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Why You Should Eat Purple Potatoes

Potatoes of all kinds are a staple food in this world. They are easily grown, readily available, and affordable. However, none are prettier than the purple potato. Purple potatoes have been grown and consumed by humans as far back as the early 1800s. They are a delicious source of nutrients and can make a great addition to any balanced diet.

Photo: photo

Purple Potato Benefits

Purple potatoes are root vegetables in the nightshade family–like tomatoes, eggplant, peppers, and other potatoes. Their purple shade comes from a pigment called anthocyanin that occurs naturally in the plant.

Full of Fiber

Like all potatoes, purple potatoes are very high in fiber. They have about a gram in every ½ cup serving. Fiber is great for keeping your digestive system running smoothly. The fiber in these potatoes is insoluble fiber. This is a “time-release” fiber that endurance athletes seek out.

In addition to time-released energy, and smooth digestion, fiber can also help with many other maladies like diverticulitis, GERD, high blood pressure, and hemorrhoids.

Provides Antioxidants & Phytonutrients

Anthocyanin, the pigment that gives these potatoes their color, is also a powerful antioxidant. And it’s one of many found in these potatoes. Anthocyanin has been part of folk medicine for years as a remedy for eye disease, high blood pressure, and liver dysfunction.

Food Coloring Made Natural

That purple color does more than just provide health benefits. It can also be used as a natural food coloring. If you are looking to color your frosting, Easter egg dye, ice cream, or really anything, look no further for your purple.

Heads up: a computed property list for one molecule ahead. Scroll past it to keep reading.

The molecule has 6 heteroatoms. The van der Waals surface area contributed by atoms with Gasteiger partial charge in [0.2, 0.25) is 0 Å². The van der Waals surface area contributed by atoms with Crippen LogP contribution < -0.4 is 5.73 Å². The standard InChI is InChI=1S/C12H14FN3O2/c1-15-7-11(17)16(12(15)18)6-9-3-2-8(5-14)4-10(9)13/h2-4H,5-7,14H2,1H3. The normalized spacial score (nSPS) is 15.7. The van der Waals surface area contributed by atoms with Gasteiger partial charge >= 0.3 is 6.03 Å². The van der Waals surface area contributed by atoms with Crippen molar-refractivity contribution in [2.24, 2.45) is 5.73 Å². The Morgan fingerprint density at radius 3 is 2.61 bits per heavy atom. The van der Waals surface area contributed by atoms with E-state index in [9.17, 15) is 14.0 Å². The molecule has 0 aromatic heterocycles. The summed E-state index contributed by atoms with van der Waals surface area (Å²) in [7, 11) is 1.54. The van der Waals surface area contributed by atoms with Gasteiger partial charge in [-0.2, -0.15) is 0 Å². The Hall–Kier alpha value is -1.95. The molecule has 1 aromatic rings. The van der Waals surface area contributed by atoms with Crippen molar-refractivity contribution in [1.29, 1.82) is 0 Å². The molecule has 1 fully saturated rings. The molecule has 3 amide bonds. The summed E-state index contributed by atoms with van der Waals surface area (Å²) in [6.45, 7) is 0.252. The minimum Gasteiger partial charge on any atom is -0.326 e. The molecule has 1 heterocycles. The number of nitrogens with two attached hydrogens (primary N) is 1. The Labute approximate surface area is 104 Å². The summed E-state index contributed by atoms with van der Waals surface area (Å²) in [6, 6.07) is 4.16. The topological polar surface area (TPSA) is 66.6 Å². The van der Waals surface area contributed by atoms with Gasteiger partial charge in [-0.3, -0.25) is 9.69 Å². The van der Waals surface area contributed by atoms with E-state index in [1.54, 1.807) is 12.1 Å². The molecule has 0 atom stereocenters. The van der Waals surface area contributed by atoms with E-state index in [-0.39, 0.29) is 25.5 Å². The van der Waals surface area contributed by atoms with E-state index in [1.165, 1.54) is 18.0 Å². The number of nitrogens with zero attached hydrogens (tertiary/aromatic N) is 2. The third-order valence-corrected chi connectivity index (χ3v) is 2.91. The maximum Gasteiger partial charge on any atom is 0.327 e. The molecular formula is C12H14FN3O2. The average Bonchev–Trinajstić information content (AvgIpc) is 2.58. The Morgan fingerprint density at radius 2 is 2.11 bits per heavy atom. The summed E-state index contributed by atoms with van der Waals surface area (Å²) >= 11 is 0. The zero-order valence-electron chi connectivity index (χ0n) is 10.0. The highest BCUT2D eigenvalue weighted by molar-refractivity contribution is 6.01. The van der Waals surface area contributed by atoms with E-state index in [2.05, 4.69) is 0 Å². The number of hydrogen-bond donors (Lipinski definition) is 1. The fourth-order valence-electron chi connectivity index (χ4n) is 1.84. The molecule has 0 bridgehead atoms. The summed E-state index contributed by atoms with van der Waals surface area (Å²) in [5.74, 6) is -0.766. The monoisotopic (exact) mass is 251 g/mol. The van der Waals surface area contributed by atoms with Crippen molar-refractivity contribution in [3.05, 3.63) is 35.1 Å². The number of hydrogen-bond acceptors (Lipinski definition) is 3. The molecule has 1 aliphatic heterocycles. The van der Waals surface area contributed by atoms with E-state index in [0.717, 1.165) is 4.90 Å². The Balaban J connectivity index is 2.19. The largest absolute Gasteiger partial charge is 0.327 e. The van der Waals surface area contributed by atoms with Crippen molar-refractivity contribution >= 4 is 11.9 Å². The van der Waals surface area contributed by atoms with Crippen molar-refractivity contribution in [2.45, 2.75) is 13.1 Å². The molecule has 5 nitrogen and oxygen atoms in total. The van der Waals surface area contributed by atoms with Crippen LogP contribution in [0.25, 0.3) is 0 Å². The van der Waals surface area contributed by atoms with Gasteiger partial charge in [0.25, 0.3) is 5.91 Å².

Anthocyanin is a great dye because it doesn’t have a strong flavor so doesn’t interfere with what you are coloring and it is also very stable. The color doesn’t break down easily and remains vibrant. It makes it easy to steer away from the artificial dyes that have been linked to so many adverse side effects.

Blood Pressure Support & Blood Clot Prevention

Potatoes may be able to help regulate or lower blood pressure. That’s because they contain chlorogenic acid and potassium. In some studies, these have both been linked to lower blood pressure.

Chlorogenic acid may also break down blood clots and inhibit proteins and peptides from coagulating. This is great because blood clots are a leading cause of death all over the world.

Photo: Chen

Some Things To Be Aware Of

Purple potatoes, like all potatoes, are high in carbohydrates and calories. And, though the purple variety has lower amounts of both compared to regular potatoes, they are still relatively high on the glycemic index. This means they can impact blood sugar levels. For those with diabetes, it could be a concern. If you are on a keto or low-carb diet, it’s also something to keep in mind. As with every diet, moderation and well-balanced eating habits are always recommended.


How To Use Purple Potatoes

Enough about the science, let’s discuss how to eat these lovely potatoes. At first glance, because of their color, you may think you can cook and eat them like a sweet potato. In reality, however, they are not as flavorful as sweet potatoes. Their flavor profile is more in line with regular potatoes.

Purple potatoes can be baked, boiled, fried, roasted, or mashed and seasoned to your liking just like russets and fingerling potatoes. Baking and boiling will always preserve the most nutrients, frying the least.

Photo: Eka

A Food For The Ages

Purple potatoes have stood the test of time. They have provided delicious, healthy additions to the diets of humans for years and will hopefully continue to do so for many years to come.